A source close to the investigation that led to the firing of American Apparel CEO Dov Charney, 45, revealed that he misused company funds and failed to stop an employee from discrediting a former saleswoman who sued the CEO for sexual harassment. Charney would book air travel for his parents using company funds and would let friends stay in corporate apartments.

Reuters reports on the internal investigation led by law firm Jones Day, citing a source close to the investigation. According to the source, the company hired the firm in March to investigate the alleged misconduct. It was determined that Charney used company funds to pay for airfare for his parents, although the individual who spoke to Reuters said Charney’s father, Morris Charney, is employed by the company. Morris Charney was paid $238,000 for architectural consulting and director fees while Charney’s mother serves as a retail and design contributor, reports Reuters.

In addition to airfare, Charney would use corporate apartments for non-business-related purposes and would also lend them to friends. In addition to the misuse of American Apparel funds, the source said Charney had known of a blog which published photographs of Irene Morales, a former employee who sued Charney for sexual harassment.

According to the New York Post, the blog published nude photos of Morales and was alleged to be written by Morales but was actually authored by another employee, which if confirmed would violate California law. The $250 million lawsuit was dismissed and was sent into arbitration, although the terms of a settlement were unknown, reports the Post. Concerns over other out-of-court payments to female employees without the consent of American Apparel’s board were raised during the investigation.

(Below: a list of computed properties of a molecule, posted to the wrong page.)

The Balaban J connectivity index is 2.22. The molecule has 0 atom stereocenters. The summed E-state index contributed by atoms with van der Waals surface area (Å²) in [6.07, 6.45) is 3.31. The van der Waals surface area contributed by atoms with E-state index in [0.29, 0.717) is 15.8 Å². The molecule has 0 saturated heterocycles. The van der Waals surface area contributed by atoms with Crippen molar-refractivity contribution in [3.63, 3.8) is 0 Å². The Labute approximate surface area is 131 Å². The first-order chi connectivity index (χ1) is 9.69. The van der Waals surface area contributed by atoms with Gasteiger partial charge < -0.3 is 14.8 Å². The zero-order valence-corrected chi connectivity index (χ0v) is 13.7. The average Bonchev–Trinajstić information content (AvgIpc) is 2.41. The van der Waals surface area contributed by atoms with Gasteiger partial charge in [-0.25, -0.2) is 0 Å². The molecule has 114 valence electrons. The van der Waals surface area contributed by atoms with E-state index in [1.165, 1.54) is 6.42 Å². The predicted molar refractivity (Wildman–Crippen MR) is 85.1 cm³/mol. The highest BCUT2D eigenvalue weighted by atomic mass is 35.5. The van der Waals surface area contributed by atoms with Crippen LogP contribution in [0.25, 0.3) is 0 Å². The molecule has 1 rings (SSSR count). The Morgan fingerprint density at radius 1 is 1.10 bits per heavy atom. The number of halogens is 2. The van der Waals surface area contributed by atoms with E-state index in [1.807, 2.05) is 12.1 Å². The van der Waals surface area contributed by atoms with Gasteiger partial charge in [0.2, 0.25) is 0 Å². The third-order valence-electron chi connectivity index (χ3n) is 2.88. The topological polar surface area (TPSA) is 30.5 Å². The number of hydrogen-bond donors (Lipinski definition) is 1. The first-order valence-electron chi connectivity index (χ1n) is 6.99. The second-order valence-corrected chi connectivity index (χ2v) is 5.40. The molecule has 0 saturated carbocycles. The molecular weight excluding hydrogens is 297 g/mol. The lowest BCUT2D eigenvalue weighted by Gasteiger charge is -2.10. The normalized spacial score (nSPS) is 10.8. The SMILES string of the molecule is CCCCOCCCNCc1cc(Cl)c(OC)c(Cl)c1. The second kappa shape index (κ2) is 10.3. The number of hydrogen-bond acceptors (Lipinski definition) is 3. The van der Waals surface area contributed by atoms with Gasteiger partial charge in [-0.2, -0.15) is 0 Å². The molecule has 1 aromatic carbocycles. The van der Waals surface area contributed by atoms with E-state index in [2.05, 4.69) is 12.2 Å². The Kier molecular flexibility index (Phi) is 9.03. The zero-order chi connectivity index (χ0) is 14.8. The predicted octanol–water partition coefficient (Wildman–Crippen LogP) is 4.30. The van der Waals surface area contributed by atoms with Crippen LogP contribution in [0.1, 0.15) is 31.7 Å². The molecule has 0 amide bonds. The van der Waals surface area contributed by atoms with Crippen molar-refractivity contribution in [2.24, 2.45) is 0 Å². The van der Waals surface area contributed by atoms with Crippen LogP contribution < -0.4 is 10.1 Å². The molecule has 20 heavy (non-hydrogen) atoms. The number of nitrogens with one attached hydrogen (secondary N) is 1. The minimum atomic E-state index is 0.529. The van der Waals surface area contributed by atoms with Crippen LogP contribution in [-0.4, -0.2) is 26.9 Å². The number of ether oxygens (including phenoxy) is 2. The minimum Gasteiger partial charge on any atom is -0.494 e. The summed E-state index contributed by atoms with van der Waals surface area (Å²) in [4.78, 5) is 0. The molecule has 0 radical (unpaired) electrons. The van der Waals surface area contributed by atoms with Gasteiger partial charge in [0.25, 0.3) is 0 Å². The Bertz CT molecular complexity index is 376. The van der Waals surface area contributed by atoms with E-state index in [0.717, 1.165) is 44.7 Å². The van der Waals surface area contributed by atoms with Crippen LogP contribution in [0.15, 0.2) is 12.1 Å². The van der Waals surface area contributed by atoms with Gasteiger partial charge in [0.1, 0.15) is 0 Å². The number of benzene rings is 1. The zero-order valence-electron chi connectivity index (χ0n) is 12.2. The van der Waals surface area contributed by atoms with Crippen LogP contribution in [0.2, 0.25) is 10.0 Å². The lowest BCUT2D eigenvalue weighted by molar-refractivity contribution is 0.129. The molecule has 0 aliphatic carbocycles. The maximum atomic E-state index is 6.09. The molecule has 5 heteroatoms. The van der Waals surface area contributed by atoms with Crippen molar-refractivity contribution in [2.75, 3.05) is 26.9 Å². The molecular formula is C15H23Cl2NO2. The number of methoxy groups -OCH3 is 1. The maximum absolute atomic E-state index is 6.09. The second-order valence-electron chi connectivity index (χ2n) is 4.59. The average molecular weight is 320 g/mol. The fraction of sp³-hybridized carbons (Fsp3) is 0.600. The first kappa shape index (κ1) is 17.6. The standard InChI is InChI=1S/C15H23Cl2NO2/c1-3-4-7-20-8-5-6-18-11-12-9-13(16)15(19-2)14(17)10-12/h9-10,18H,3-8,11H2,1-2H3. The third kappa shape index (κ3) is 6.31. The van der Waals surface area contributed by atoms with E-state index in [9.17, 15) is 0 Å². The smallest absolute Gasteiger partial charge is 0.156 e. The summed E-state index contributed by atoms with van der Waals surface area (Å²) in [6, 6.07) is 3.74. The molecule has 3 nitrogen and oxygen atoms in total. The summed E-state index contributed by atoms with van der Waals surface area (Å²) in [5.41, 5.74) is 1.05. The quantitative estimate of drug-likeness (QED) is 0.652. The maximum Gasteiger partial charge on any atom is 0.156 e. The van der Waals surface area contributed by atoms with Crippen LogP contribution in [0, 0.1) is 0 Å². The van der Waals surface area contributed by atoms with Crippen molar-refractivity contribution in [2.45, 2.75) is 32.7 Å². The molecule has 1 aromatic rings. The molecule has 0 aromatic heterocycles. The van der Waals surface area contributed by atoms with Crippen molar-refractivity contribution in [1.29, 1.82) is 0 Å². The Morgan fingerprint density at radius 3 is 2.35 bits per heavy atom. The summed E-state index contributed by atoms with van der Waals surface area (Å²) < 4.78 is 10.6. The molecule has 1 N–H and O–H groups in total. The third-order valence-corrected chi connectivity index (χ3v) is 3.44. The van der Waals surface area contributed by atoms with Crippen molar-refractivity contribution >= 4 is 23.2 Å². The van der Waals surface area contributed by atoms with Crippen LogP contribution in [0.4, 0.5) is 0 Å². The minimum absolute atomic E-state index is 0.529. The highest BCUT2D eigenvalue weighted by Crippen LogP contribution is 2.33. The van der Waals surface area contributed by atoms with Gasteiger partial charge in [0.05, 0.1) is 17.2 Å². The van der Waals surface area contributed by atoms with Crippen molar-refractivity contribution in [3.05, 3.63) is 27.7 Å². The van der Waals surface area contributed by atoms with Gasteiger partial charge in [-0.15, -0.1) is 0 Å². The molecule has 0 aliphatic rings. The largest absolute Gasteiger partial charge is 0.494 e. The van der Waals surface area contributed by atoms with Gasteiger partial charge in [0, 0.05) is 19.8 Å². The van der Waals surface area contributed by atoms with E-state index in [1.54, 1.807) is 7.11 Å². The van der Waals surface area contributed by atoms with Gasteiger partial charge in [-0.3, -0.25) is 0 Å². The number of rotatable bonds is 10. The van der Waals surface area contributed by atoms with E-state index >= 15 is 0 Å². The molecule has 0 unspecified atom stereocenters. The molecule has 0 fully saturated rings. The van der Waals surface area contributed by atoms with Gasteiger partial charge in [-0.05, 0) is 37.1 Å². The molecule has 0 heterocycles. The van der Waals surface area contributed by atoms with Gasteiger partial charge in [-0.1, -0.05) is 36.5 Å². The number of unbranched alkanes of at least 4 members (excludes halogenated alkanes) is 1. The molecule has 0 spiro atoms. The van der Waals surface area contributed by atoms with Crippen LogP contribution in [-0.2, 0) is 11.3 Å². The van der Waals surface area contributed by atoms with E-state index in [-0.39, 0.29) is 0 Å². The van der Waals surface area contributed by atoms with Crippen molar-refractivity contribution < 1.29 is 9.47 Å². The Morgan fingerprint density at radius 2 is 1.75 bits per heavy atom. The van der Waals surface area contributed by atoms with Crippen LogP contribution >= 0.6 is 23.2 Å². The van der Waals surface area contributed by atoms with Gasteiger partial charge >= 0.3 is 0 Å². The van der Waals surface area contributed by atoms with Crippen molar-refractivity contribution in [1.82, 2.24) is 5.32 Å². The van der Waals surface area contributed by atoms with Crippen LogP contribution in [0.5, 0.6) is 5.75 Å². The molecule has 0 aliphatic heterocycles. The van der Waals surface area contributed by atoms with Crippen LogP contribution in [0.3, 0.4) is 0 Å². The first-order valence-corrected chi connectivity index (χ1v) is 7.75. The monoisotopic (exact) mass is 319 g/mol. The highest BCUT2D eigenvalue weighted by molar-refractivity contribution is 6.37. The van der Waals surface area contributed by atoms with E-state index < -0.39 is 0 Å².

Following the news of Charney's dismissal, a video surfaced online of the former American Apparel CEO dancing naked in front of two women, believed to be American Apparel employees. As part of his contract, Charney is officially suspended as president and CEO, but the board plans on firing him following the 30-day period.

Charney's lawyer late Saturday sent a letter demanding Charney be reinstated and called for a meeting no later than Monday to discuss the issue, Bloomberg reported.

“By presenting Mr. Charney with this absurd and unreasonable demand, the company acted in a manner that was not merely unconscionable but illegal,” the letter said.